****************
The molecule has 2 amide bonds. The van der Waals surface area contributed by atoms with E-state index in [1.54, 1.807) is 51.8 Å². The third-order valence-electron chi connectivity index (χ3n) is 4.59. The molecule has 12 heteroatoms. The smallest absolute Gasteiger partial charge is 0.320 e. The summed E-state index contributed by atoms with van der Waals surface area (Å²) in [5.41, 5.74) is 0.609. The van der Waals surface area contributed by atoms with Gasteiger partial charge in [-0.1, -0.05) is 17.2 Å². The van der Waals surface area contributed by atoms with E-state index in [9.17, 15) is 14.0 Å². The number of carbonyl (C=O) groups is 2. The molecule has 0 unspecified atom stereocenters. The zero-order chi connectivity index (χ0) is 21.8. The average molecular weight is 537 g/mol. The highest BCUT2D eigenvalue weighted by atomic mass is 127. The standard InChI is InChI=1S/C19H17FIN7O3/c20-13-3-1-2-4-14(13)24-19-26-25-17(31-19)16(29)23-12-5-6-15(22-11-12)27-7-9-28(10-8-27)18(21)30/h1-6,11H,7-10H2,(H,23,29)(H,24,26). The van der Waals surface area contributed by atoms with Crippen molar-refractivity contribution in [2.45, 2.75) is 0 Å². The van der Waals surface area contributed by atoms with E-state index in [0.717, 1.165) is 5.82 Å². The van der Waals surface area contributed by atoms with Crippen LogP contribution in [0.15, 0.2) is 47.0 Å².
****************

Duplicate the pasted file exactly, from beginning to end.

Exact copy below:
The molecule has 2 amide bonds. The van der Waals surface area contributed by atoms with E-state index in [1.54, 1.807) is 51.8 Å². The third-order valence-electron chi connectivity index (χ3n) is 4.59. The molecule has 12 heteroatoms. The smallest absolute Gasteiger partial charge is 0.320 e. The summed E-state index contributed by atoms with van der Waals surface area (Å²) in [5.41, 5.74) is 0.609. The van der Waals surface area contributed by atoms with Gasteiger partial charge in [-0.1, -0.05) is 17.2 Å². The van der Waals surface area contributed by atoms with E-state index in [9.17, 15) is 14.0 Å². The number of carbonyl (C=O) groups is 2. The molecule has 0 unspecified atom stereocenters. The zero-order chi connectivity index (χ0) is 21.8. The average molecular weight is 537 g/mol. The highest BCUT2D eigenvalue weighted by atomic mass is 127. The standard InChI is InChI=1S/C19H17FIN7O3/c20-13-3-1-2-4-14(13)24-19-26-25-17(31-19)16(29)23-12-5-6-15(22-11-12)27-7-9-28(10-8-27)18(21)30/h1-6,11H,7-10H2,(H,23,29)(H,24,26). The van der Waals surface area contributed by atoms with Crippen molar-refractivity contribution in [2.45, 2.75) is 0 Å². The van der Waals surface area contributed by atoms with E-state index in [0.717, 1.165) is 5.82 Å². The van der Waals surface area contributed by atoms with Crippen LogP contribution in [0.15, 0.2) is 47.0 Å².